Tips to Learn Portrait Drawing
Portrait Drawing is not so hard. Do you feel ever stuck or get disheartened when your pencil portrait drawing makes you feel like there’s something lacking? And then aspiring to get better, you look for tips, tutorials, also dos and don’ts of portrait drawings. You try and still do not achieve the desired result. Do you know why? Because the most necessary tips are considered as “not-so necessary”! So, Let’s make portraits easy for you.
You’ll find that these tips are foundational to drawing a realistic face using any drawing medium, be it charcoal or colour. The following art tips cover every step of the realistic portrait drawing process. And it doesn’t matter whether you are drawing using a reference or drawing from life. We have tried these methods and they stand true. Add them to your process and see the difference.
Here are some tips on Portrait Drawing
Briefing your brain
Our brains have enormous power to create our visualisation as reality. Before even starting to draw, the first step is to understand what we are about to draw. Absorb what you see as ‘information’. Do not name what you see as eyes, nose, lips, etc. see them as shapes or forms under a light source. Now combine it with the information you are aware of. Think with forms, not lines, and focus on proportions, the light, shadow family, and your creative opportunities. Visualise the final output on the paper you are supposed to draw.
Always draw a centre line
Faces are vertically symmetrical. Always draw a centre line. It helps us analyse whether the placement of all the features is vertically equal on both sides. Now draw horizontal lines marking the eye, nose, and lip line. Mark the endpoints of the eyes, nose, and lips as shown. These indicate where those facial features are on the face. Cross-verify the placement and proportions considering the symmetry. Always match the height with the width ratio. These are some small effective methods we focus on in our online portrait drawing course.
Plan out the Head
Compose the portrait on your paper. It must have some breathing space in a composition manner between the subject and edges of the paper or canvas. Always keep the portrait life-size or even smaller. Keep this in mind, an average human face is 8 to 9 inches. In traditional portrait drawings, anything larger than life-size as it looks odd hanging on the wall. Draw lightly.
Look for big simple shapes and draw them first
Once the markings are done, start simplifying and drawing the big shapes. Avoid drawing the small complex details along. This helps in the accurate placement of facial features and get likeliness in the drawing. Then, mark areas of highlights and shadows.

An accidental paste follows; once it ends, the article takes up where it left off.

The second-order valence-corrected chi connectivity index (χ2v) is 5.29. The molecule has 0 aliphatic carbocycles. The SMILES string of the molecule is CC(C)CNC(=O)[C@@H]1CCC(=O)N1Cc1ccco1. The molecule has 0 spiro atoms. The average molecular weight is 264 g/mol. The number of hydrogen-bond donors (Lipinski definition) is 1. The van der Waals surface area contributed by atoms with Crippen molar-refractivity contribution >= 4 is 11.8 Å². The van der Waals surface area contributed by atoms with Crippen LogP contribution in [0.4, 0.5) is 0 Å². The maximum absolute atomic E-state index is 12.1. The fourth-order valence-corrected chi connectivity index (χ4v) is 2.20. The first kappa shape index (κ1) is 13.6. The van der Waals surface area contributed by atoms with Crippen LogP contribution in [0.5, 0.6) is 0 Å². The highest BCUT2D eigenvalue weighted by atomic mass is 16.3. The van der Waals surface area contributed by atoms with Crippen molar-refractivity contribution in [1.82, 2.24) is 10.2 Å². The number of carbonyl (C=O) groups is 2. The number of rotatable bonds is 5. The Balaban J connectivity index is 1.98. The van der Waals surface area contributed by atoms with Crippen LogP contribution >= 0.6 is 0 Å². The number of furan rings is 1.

Check accuracy before you start shading
Many times, we are in a rush to start shading. However, before we start, it’s good to have a judgement of accurate drawing. (especially when drawing from life). Here’s a Pro Tip! Before you start shading or drawing any more details, first very lightly fill the shadow shapes and the dark areas. Keep the drawing at a distance and self-criticise the drawing’s accuracy. If it’s good to go, then get going!
- Capture the Dimension first, then the Texture
If you are a realist artist, you must know the importance of value study. When you capture accurate tonal values, the drawing looks three-dimensional without even adding any texture detail. Many artists focus on achieving realistic textures but fail miserably in rendering the hidden gradient beneath them.
Pro Formula for Tedious Textures
We all struggle to create textures after multiple trials and errors. Skin textures look so tough! Everyone has a different method for creating textures. We all learn through different posts, books, online videos, and whatnot! Two major things to look for in any kind of texture.
- The prominence of texture changes as form and light change.
- Every texture has a gradient, find that flow of dark to light.
Want to self-correct? It’s really hard to see your own mistakes when continuously involved in the drawing. Our eyes feel heavy and our mind gets tired of concentrating. It’s always a good idea to take breaks! Take a walk or do something that relaxes the mind. As you get back, you’ll be able to find areas of self-improvement.
Turn the drawing upside down.
One bonus track, (only in case you have a reference) is to turn the drawing upside down! Your mind will be confused and naturally will follow the shapes or patterns it sees. This trick helps in giving a fresh perspective to the drawing. So, compare with the reference and spot the differences. While we teach realistic pencil drawing to our students, this trick has helped so many to achieve accuracy in portraits. This definitely helps!
The more you practice these skills, the better you will become. So, just keep at it and before long you’ll be creating realistic portraits of yourself and of others! Our online drawing classes provide important to such small tricks and personal support to achieve massive results in portraits. You can check out our systematic approach to learning realism drawing here.
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